The vast majority of school districts’ plans specifically called out a need to serve and support special populations of students during the pandemic. These populations included students who had previously received specific services (e.g., special education students, English learners) and students confronted with persistent and consistent challenges from systemic inequality (e.g., students living in poverty, students of color). More than three-quarters of district plans included guidance for how to continue to serve special education students during the switch to virtual instruction, and over half contained strategies on how to best support English learners.
Many plans acknowledged the way the shift to online instruction highlighted long-standing inequities in students’ access to technology. District plans expressed concern that students from lower socioeconomic circumstances wouldn’t have a suitable device for accessing instructional material, or access to high-speed internet to stream real-time teaching. More than 7 in 10 district plans included steps the district intended to take in order to provide students with access to the technology, such as expanding Wi-Fi compatible areas and establishing partnerships with providers to increase the availability of devices and internet access at home.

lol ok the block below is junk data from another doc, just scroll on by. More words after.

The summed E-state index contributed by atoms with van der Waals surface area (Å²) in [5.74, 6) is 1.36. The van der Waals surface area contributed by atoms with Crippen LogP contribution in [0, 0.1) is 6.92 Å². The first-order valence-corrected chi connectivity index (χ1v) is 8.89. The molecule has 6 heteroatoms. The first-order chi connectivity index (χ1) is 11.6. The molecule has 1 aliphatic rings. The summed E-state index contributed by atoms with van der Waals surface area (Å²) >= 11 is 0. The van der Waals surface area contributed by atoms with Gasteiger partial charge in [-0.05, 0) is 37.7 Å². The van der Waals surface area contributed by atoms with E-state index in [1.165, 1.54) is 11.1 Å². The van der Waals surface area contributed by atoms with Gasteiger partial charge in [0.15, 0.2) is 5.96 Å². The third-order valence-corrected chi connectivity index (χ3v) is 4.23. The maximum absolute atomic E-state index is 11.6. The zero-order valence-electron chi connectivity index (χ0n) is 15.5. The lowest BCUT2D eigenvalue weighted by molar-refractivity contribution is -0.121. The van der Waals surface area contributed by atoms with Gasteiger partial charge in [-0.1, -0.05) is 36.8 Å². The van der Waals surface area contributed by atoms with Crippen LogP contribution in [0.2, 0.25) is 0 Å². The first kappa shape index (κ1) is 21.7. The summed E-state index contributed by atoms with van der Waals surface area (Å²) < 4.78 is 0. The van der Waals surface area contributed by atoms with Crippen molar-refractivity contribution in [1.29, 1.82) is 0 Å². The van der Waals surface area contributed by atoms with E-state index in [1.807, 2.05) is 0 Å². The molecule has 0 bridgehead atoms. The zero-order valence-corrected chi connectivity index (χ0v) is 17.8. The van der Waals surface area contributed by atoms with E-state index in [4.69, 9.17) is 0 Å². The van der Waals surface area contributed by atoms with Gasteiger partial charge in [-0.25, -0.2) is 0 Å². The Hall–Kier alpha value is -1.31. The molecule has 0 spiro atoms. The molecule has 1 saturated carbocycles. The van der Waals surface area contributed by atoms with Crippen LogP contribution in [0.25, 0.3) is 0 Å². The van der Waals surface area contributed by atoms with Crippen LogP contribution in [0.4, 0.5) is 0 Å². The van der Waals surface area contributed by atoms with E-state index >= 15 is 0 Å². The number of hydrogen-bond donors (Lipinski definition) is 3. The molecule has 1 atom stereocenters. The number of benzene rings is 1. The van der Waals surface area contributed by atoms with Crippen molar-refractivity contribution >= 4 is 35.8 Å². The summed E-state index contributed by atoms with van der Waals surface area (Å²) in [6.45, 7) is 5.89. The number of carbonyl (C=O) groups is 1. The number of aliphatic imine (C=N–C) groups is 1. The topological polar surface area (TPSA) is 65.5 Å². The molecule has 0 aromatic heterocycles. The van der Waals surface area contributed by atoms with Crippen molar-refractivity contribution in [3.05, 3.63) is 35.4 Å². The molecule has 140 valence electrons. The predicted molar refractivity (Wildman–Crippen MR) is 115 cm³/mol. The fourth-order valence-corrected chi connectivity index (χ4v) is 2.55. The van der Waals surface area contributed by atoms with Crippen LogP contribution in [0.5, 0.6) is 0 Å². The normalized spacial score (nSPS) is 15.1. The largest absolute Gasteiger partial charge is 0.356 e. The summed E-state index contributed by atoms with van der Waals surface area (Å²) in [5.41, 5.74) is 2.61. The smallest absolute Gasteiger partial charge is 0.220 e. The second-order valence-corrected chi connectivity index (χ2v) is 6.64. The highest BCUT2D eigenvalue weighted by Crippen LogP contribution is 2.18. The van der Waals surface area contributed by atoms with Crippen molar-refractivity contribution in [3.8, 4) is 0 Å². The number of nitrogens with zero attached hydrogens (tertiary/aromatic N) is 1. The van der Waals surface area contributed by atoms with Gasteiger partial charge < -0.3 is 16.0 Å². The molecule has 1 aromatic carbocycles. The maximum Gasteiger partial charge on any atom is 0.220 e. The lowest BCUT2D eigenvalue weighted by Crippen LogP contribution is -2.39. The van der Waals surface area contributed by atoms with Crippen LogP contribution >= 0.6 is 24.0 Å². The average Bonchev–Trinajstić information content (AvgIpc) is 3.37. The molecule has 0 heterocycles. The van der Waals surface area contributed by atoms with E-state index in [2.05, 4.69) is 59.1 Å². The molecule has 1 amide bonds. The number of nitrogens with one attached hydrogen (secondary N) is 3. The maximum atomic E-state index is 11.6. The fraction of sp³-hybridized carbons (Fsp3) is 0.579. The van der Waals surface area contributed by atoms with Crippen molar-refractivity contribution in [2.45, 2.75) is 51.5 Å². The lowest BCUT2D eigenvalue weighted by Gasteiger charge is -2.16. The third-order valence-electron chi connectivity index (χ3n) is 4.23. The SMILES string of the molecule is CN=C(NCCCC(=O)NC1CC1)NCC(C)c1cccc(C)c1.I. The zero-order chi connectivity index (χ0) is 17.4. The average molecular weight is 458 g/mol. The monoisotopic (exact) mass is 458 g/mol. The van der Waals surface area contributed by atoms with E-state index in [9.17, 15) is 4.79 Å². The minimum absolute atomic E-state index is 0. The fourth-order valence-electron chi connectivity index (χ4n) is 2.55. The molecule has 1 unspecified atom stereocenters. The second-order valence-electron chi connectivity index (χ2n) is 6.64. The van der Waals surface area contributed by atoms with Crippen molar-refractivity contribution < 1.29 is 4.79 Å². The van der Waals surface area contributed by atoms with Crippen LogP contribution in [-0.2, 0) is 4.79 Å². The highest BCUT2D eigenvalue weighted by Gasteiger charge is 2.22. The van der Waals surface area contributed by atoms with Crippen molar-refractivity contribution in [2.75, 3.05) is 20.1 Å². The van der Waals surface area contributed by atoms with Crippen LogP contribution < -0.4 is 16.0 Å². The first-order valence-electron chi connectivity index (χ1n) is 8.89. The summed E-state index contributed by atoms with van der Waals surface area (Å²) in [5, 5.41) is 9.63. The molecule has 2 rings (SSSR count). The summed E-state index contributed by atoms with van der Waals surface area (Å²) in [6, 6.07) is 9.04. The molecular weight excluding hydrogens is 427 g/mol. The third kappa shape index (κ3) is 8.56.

About 2 out of every 3 district plans also proposed increased technological support services for teachers and students. These increased supports included hiring more IT support personnel and providing more online resources for parents/students.